Oklahoma judge holds hearing on whether EPA nominee violated transparency law

Joshua Roberts | Reuters

Oklahoma Attorney General Scott Pruitt testifies before a Senate Committee on Environment and Public Works confirmation hearing on his nomination to be administrator of the Environmental Protection Agency in Washington, January 18, 2017.

An Oklahoma County District Court judge is holding a hearing on Thursday on whether President Donald Trump's nominee to lead the EPA violated a state transparency law and could order his office to turn over thousands of documents to a watchdog group.

The hearing is the latest turn in a lawsuit against Oklahoma Attorney General Scott Pruitt brought by the Center for Media and Democracy earlier this month. CMD charges Pruitt violated the Oklahoma Open Records Act for declining to make public official emails the group has requested since 2015.

CMD has sought correspondences between Pruitt's office and Koch Industries, other mining and drilling companies, and the Republican Attorneys General Association, which Pruitt chaired. As of Thursday's hearing, the office had turned over 411 of the more than 3,000 emails CMD requested, according to the group.

Among the emails CMD says it has not received is a correspondence featured prominently in a Pulitzer Prize-winning New York Times story. The communication showed Pruitt's office signed a letter, drafted by lawyers for Devon Energy, that accused federal regulators of overstating the amount of pollution caused by new natural gas wells.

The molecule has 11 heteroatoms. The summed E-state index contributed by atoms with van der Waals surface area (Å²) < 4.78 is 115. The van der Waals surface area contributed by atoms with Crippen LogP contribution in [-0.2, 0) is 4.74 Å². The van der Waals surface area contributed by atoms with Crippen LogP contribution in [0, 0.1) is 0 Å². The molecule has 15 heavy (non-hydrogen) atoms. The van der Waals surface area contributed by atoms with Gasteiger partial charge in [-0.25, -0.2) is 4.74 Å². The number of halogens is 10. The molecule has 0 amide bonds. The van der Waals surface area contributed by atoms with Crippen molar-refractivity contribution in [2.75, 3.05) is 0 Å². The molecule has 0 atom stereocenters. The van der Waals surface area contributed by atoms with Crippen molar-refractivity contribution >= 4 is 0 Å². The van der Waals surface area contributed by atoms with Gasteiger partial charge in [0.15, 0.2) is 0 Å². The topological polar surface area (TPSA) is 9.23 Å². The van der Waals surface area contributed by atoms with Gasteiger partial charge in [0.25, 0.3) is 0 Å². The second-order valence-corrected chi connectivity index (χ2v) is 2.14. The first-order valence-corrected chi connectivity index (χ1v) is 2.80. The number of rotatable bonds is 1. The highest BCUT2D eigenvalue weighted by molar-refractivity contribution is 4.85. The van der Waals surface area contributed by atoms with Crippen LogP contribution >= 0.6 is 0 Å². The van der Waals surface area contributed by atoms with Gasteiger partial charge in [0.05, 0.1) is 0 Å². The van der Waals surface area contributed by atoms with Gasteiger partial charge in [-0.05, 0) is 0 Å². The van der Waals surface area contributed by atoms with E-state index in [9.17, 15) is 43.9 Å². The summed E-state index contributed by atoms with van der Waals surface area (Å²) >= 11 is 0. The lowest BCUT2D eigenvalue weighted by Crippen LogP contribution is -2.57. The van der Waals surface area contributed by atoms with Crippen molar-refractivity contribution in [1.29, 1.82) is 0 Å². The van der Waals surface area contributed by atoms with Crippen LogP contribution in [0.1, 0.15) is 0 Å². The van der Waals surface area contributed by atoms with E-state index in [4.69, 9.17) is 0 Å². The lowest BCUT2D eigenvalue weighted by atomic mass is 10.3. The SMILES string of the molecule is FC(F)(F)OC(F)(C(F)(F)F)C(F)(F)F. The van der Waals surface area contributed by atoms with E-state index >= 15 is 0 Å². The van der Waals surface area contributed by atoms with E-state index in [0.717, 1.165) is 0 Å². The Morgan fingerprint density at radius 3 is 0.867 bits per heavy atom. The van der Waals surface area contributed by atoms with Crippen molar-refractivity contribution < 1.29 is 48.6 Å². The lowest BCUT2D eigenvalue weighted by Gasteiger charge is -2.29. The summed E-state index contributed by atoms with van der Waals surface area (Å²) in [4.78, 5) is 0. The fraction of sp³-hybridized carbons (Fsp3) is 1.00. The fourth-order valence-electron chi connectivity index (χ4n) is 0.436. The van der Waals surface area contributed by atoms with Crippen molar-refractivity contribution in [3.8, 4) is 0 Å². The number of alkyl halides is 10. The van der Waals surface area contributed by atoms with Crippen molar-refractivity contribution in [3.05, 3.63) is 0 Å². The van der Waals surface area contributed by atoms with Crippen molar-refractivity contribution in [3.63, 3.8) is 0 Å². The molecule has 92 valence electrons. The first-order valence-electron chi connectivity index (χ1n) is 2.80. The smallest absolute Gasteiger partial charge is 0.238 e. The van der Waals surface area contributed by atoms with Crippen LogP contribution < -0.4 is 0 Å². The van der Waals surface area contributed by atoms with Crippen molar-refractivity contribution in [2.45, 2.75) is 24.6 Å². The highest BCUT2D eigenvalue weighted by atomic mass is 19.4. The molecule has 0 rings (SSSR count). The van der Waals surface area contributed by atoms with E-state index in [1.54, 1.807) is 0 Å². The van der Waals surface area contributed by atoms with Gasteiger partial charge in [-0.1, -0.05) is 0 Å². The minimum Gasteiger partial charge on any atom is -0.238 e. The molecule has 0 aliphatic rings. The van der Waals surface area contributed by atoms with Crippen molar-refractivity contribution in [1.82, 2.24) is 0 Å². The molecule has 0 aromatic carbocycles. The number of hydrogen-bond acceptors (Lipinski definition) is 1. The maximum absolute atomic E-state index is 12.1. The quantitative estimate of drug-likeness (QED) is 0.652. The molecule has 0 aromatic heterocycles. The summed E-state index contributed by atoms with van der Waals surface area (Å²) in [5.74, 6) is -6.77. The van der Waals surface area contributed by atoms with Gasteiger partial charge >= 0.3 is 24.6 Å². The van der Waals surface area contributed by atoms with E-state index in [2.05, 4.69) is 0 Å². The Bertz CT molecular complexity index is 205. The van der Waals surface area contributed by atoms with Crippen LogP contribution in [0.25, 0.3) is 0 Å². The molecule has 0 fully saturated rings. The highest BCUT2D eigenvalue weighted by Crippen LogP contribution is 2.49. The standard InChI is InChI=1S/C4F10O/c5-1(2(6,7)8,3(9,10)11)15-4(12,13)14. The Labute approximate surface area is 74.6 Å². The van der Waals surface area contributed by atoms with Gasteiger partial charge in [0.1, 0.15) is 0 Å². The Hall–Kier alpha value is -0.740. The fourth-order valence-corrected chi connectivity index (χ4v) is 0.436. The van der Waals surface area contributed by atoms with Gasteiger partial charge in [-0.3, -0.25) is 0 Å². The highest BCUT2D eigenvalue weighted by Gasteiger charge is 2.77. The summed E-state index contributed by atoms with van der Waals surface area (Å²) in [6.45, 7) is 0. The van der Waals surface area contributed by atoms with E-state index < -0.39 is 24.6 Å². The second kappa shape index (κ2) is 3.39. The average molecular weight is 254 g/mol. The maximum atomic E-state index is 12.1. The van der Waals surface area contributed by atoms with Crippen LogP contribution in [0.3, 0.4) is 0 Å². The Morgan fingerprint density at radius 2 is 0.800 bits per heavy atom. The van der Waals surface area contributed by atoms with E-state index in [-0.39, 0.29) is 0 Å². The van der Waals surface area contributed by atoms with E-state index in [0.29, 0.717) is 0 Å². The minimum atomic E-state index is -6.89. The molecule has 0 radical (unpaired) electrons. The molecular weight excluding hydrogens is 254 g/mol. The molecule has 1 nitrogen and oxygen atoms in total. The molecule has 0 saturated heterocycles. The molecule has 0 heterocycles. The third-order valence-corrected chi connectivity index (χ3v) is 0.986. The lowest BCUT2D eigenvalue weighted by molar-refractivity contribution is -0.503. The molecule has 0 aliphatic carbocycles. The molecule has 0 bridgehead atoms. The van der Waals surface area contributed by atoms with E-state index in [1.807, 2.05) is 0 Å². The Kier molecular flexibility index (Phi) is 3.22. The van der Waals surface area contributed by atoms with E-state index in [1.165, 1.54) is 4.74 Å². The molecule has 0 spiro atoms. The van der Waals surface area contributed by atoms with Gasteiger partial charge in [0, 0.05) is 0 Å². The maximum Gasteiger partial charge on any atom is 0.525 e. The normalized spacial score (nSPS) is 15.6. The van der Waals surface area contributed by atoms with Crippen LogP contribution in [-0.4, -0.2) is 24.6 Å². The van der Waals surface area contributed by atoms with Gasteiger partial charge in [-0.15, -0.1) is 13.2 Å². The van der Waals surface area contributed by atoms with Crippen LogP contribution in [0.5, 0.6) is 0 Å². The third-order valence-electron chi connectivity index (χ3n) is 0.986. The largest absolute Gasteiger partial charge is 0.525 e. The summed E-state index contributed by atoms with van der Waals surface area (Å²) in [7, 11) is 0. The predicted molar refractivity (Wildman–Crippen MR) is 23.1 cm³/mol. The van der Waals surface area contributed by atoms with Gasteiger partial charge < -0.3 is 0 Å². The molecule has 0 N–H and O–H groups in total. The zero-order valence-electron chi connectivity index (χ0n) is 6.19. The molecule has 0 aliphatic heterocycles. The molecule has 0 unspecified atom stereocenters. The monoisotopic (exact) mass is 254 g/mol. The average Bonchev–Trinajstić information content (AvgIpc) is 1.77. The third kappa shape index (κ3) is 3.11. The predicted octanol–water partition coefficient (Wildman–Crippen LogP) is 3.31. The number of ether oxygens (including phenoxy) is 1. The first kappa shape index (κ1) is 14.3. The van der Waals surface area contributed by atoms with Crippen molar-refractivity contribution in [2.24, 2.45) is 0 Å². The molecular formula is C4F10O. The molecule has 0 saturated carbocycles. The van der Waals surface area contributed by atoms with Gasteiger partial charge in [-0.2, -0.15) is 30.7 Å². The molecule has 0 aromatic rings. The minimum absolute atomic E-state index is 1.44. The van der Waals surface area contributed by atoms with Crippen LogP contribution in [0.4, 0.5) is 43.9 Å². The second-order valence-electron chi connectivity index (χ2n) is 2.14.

The Times article detailed Pruitt's leading role in an effort by Republican attorneys general to challenge Obama-era regulations in partnership with corporate interests.

Thursday's hearing before Judge Aletia Haynes Timmons of the District Court of Oklahoma County comes ahead of Pruitt's confirmation to lead the Environmental Protection Agency, which is expected to take place on Friday. Judge Timmons earlier granted an expedited hearing.

Democratic members of the Senate Committee on Environment and Public Works boycotted a vote to move forward Pruitt's confirmation and have since sought to stall a vote in the full chamber. Sen. Sheldon Whitehouse has pointed to at least 52 outstanding Open Records Act requests directed to the Oklahoma attorney general's office as one reason for Democratic opposition.

Republican senators and two Democrats voted to end debate on Pruitt's nomination.

Since his nomination, Pruitt has attracted widespread condemnation from environmentalists and Democrats for suing the EPA multiple times and questioning the science behind climate change. His calls for states to take more control over energy industry regulation has drawn support among conservatives and corporate interests.


Get the latest news delivered to your inbox

Follow us on social media networks